AMD Radeon R7 260X

The compact AMD Radeon R7 260X is set to launch as a low-cost graphics card. But this freshly released model isn’t as new as it may seem! In fact, with its Bonaire GPU and other familiar tech specs, it’s quite clearly a close descendent of the Radeon HD 7790. However, a couple of key details set it apart from its predecessor.

AMD Radeon R7 260X: Tech Specs

And those key details are—drum roll please—that the Radeon R7 260X gets a boosted clock speed and 2 GB rather than 1 GB of graphics memory!

The Radeon R7 260X has a Bonaire GPU with 896 processing units, 56 texture mapping units and 16 ROPs (render output units). The GPU clock speed has been boosted by 10%, upped from 1000 MHz to 1100 MHz.

The graphics memory has been doubled to 2 GB but it still uses a 128-bit bus. The memory clock has increased, rising from 1500 MHz in the Radeon HD 7790 to 1625 MHz in the R7 260X, which makes for an 8% increase.

Cooling system in the Radeon R7 260X: pretty basic stuff.

Size & Noise 4/5

The Radeon R7 260X is a small-format card measuring just 17 cm long. The onboard cooling system is pretty basic, with a circular radiator with aluminium fins and a fan placed right in the middle.

In spite of its simple design, the cooling system is very quiet when the card is idle. In fact, it can hardly be heard at all when loaded in a tower with a minimal level of noise insulation. In this respect, it’s on par with the best, most advance models. Unfortunately, the same can’t be said when the card is fired up and running games—it tends to get quite loud.

Amd radeon r7 260x noise Left: AMD Radeon R7 260X Right: Nvidia GeForce GTX 650 Ti, a quieter option for gaming.

Still, it’s not too serious. The whirring of the fan certainly becomes more audible but it’s still bearable. It’s not annoyingly loud. However, given the card’s relatively low power use (see below), we would have hoped to see even quieter performances. The Nvidia GeForce GTX 650 Ti, for example, proved much more discreet in the same conditions.

Power Use 5/5

Power use is quite restrained when gaming, as our test PC ran on just 152 to 168 watts (for the entire PC). That’s a little more than the Radeon HD 7790 (121 to 135 watts). Plus, it’s still higher than the Nvidia GeForce GTX 650 Ti, which used between 135 and 141 watts in the same conditions.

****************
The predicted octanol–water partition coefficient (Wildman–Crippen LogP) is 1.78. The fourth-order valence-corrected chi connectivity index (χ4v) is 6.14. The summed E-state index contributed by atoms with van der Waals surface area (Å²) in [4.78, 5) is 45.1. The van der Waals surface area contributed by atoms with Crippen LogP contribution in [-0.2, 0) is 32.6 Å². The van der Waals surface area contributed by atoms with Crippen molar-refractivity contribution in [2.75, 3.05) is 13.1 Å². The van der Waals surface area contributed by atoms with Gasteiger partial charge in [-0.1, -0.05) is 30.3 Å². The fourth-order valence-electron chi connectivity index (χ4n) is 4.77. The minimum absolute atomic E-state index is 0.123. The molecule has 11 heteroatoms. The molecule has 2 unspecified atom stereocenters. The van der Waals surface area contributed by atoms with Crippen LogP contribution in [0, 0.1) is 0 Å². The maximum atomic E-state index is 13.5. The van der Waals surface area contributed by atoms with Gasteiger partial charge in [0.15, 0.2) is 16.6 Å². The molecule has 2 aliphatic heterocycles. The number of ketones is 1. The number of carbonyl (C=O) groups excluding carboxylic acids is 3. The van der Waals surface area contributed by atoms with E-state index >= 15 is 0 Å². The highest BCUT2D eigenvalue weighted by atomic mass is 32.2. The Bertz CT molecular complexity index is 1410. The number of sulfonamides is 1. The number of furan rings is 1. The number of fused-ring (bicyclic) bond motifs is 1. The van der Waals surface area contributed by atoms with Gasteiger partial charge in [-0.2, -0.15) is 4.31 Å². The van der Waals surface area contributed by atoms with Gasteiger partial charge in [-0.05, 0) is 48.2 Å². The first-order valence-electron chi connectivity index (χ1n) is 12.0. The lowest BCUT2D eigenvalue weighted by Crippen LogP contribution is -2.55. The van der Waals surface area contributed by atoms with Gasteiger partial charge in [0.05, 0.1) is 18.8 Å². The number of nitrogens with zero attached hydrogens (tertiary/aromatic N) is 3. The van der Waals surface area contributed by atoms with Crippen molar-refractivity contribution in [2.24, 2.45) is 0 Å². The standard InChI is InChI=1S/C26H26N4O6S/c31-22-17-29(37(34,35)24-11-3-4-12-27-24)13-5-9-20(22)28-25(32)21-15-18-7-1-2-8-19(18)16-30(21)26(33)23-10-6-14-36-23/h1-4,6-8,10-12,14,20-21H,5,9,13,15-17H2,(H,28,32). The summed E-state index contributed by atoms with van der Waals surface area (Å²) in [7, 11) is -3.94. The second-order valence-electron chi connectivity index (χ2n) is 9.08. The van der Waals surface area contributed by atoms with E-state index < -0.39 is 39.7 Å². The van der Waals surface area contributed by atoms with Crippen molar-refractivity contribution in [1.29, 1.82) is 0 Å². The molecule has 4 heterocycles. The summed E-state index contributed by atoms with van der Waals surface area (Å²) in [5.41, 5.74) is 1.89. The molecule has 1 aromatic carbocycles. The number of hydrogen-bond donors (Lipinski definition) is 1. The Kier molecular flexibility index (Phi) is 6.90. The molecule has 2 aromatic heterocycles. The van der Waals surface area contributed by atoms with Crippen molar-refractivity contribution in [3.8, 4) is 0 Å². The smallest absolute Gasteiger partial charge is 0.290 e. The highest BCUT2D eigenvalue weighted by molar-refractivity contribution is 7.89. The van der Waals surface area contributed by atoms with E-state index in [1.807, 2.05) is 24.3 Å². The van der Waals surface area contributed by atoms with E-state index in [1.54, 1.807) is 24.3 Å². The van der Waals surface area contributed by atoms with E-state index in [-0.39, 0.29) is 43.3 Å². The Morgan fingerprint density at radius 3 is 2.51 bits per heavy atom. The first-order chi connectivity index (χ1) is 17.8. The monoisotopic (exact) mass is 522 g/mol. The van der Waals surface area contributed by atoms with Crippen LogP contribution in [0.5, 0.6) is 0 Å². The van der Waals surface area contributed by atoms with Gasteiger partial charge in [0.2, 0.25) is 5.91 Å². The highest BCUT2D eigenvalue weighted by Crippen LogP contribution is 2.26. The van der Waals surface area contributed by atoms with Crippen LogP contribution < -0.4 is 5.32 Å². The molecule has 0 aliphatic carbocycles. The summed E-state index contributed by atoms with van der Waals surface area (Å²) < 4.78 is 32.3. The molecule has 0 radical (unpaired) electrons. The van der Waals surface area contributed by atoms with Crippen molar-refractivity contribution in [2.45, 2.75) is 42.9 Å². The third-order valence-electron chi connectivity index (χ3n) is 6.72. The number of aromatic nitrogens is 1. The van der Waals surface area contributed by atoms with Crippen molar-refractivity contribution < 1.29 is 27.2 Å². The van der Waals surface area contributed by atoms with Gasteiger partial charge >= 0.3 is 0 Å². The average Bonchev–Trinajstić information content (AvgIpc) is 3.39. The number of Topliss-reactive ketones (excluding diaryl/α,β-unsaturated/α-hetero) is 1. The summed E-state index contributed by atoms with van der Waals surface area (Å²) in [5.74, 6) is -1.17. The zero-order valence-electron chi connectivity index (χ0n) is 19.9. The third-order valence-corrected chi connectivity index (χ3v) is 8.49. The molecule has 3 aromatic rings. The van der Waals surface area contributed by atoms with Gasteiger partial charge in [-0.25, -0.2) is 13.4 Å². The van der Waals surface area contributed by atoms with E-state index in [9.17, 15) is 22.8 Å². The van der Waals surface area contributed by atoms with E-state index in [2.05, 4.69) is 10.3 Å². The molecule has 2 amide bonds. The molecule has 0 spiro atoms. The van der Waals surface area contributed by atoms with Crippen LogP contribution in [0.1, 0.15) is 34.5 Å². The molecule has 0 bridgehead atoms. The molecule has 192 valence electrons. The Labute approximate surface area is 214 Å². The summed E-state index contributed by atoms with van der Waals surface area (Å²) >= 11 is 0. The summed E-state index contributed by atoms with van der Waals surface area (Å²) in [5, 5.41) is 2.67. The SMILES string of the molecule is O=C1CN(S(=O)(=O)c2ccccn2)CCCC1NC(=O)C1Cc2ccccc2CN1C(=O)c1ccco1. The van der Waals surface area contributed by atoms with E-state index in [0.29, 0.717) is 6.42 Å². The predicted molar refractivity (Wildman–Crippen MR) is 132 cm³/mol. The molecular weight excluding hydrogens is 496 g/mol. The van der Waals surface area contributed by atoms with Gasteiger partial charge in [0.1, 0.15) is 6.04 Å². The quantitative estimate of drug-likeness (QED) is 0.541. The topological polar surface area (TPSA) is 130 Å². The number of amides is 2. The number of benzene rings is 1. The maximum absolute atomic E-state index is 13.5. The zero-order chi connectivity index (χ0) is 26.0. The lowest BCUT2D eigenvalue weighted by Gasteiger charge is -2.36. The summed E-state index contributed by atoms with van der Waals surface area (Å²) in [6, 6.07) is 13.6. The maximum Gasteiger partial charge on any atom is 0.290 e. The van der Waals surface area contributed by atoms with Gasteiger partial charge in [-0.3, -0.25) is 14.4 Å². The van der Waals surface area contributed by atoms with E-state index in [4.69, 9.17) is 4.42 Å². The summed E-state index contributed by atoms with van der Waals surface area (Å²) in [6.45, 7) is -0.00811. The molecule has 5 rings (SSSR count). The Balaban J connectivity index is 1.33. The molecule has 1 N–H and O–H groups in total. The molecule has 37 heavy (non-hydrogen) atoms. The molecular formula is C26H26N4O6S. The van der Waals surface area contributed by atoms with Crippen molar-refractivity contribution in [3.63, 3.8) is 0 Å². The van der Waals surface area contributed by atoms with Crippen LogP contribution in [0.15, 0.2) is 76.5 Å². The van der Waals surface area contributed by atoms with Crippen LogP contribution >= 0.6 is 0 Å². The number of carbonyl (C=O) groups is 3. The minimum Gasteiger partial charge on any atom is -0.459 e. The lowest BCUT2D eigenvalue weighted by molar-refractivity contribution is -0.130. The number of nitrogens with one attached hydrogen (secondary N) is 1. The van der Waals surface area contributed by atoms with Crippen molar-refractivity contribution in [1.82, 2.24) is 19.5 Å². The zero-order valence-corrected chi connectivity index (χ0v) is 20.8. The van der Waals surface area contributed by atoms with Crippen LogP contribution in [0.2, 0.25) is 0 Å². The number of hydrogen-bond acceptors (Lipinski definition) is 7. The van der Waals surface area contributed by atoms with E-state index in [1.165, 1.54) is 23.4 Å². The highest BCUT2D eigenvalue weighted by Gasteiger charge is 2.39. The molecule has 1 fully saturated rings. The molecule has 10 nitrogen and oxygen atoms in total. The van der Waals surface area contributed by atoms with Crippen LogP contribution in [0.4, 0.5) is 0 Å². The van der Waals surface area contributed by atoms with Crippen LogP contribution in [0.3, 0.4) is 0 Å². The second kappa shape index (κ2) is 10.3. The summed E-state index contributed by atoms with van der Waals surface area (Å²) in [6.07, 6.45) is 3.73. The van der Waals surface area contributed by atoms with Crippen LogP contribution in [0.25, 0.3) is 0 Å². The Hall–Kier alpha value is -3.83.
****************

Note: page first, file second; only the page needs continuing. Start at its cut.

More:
With the card idle, the test PC drew 43 watts, which is slightly better than the 46 watts it used with the Nvidia model. Plus, AMD’s ZeroCore Power automatically kicks in when the screen drops onto standby, cutting out the fan and switching the card into a deep sleep mode. This pushes power use down to just 37 watts.

Performance in Games 2/5

As we saw above, the processor clock speed has only gained 10% compared with the Radeon HD 7790. It must be the 2 GB of memory that saves the day then, as the R7 260X is on average 20% faster. Compared with Nvidia’s graphics cards, the 260X falls just ahead of the GeForce GTX 650 Ti (1 GB of memory) with a gain in performance of around 10%.

Amd radeon r7 260x perfs Graphics card performance index: based on test results with seven games in 1920 x 1080 pixels with full graphics detail. Click on the graph to see all our test results and compare graphics cards in the Face-Off.

Ultimately, the Radeon R7 260X isn’t much more than a repackaged Radeon HD 7790. The GPU clock has increased a little and the video memory has doubled—but that’s all. Plus, the GPU is identical to the chip used in AMD’s previous model. At £125-£150, AMD’s R7 260X is more expensive than the HD 7790 (currently selling for just under £100) and Nvidia’s GeForce GTX 650 Ti 1 GB. It performs as expected for a card in this price range. Our Test Card / AMD Extras The Radeon R7 260X has two DVI outs, a DisplayPort 1.2 out and a HDMI 1.4 out, (all full-sized format). The card is powered by one 6-pin PCI-E cable.

The R7 260X comes with all the usual AMD extras, including Eyefinity for working with up to four monitors and HD3D for stereoscopic 3D (although that often requires a third-party driver which comes at an extra cost). Plus, the 260X comes with TrueAudio support and a programmable audio DSP. However, games developers will need to follow AMD’s lead and built support into their games in order to get the best out of this function.

3/5 AMD Radeon R7 260X 2GB DigitalVersus 2013-10-24 10:03:00

Pros

Very quiet when idle
2 GB of graphics memory

Cons

Essentially a rebranded Radeon HD 7790 2GB
Noisy when gaming
Nothing new or innovative

Conclusion

The AMD Radeon R7 260X is little more than a rebranded Radeon HD 7790 that’s gained a few MHz on its GPU clock and boosted its graphics memory to 2 GB. It’ll need to come down in price a fair bit to find true appeal in today’s market.

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